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She Can Run, Too
I sat down starting at the clouds. The sun beamed down angrily in my spot, seeming to be only upset with me as the other kids ran around in the grass not bothered by the heat. My fingers traced along the dirt, making little pictures. I didn’t know what I was making – maybe an imaginary friend to cover up for friends I never had.
Sadly, I watched as all the other kids had fun. I didn’t know what fun was though – not for a long time, anyway. But that must have been a good definition of fun.
“Maddie, get the ball!” Daniel yelled.
My eyes scrutinized every movement of Maddie’s swift legs as she sprinted to capture the ball. The others ran after her, struggling to catch up. I would be so glad to be Maddie. I would be the fastest girl on the planet, soaring like a free bird across the ground and feeling the wind rush into my face – or I would be more of a cheetah, actually. It would be so nice to run across the grass with the other kids or with anyone.
I turned away, feeling my eyes start to burn. I realized watching those kids I will never be like was an imprudent practice.
Stop wishing for something you know you’ll never have, I told myself.
I wheeled away from the sidewalk back to the small white building.
“Hey, Erica!” I heard someone yell. I recognized the familiar voice of Samuel. He was, in my opinion, one of the less kind people in the class.
“Did you want to compete with us in a race?”
I perked up and a rush of excitement filled me. Me? I thought. They were actually considering me to play with them!
I smiled slowly. “Yes,” I said quietly.
He stood in front of me grinning. I started to become suspicious. He always wore that grin – it was a mischievous sign.
“Oh, wait, oops,” he said. “I forgot – you can’t run or even walk! What was I thinking?” He looked at me and laughed. I heard laughter explode from the others in the back.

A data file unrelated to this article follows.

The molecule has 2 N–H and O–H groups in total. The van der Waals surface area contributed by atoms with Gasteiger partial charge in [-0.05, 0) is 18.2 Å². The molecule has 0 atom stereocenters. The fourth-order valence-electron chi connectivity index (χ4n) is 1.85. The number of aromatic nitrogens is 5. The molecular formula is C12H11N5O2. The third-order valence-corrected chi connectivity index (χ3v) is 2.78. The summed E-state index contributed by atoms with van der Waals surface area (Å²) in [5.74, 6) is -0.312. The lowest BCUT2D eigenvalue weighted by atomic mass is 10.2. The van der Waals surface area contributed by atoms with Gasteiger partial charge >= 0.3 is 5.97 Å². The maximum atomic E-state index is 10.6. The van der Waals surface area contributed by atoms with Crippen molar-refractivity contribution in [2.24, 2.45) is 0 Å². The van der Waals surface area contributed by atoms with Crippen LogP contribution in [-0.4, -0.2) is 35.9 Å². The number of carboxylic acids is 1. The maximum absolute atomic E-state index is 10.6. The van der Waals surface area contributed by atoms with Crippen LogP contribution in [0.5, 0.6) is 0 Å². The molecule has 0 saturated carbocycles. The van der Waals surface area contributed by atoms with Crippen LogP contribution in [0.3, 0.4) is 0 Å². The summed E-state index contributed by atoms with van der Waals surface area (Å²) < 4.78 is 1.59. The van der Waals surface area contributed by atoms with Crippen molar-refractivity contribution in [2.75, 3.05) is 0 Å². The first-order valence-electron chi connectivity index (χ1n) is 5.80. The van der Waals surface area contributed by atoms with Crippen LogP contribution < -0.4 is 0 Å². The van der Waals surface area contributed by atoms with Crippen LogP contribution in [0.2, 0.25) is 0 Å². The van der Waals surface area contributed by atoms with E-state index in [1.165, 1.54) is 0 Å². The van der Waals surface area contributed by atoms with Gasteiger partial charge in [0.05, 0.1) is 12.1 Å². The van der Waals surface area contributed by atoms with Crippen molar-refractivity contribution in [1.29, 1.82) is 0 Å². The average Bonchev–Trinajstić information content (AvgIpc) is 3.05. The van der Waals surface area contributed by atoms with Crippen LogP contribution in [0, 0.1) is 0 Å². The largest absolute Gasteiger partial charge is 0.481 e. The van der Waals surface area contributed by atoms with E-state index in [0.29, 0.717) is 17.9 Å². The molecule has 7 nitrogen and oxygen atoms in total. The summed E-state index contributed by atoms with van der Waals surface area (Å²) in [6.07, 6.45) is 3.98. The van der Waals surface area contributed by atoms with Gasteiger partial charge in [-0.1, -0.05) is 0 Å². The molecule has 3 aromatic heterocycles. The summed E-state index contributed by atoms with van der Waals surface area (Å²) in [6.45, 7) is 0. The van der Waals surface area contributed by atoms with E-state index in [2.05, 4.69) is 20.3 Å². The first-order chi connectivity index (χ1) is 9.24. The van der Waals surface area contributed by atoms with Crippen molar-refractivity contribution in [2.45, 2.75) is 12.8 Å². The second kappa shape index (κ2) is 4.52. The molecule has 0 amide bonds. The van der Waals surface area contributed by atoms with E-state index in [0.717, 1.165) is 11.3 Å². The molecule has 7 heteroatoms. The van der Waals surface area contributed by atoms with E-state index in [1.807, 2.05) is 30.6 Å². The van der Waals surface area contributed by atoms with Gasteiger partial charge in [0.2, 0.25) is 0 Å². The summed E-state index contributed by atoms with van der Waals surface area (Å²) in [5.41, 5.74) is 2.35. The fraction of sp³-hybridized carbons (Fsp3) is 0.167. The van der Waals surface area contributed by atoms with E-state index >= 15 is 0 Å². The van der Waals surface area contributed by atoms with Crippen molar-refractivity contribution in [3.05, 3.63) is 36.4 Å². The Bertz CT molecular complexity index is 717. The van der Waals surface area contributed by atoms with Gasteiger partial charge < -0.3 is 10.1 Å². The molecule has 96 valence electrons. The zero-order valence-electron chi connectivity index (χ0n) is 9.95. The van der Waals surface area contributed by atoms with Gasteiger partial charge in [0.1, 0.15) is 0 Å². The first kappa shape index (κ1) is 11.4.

The little bit of excitement I once had just quickly diffused like a balloon dispersing out air. I clasped my hands together and the excitement was replaced with anger.
“Come on, Samuel,” Maddie said with sympathy. “Don’t be like that.”
“Fine, she can race us with that wheelchair of hers,” he replied sourly.
I wheeled to the tree – the starting line. “Ready…Set…Go, Erica!!” Daniel yelled.
I smiled a little as I moved my arms rapidly. Come on, faster, faster FASTER! I heard the others huffing and sprinting beside me. My arms ached as they repeated in circular motion over and over again. Then, I stared in dismay ahead of me…everyone was standing at the finish line.
Slowly, I wheeled forward. “Losers out!” someone yelled.
“Agreed,” Samuel smirked.
“That’s not fair,” my angry voice came out squeaky and pathetic.
“Don’t be a sore loser,” Samuel said. I could see the cruelty swimming in those green sea color eyes.
“Did you actually expect to win?” He looked at me and snickered. More giggles and senseless laughter followed.
But I was weak and I was vulnerable. So, I let them laugh at me and say painful things. I wheeled away as the school bell rang simultaneously.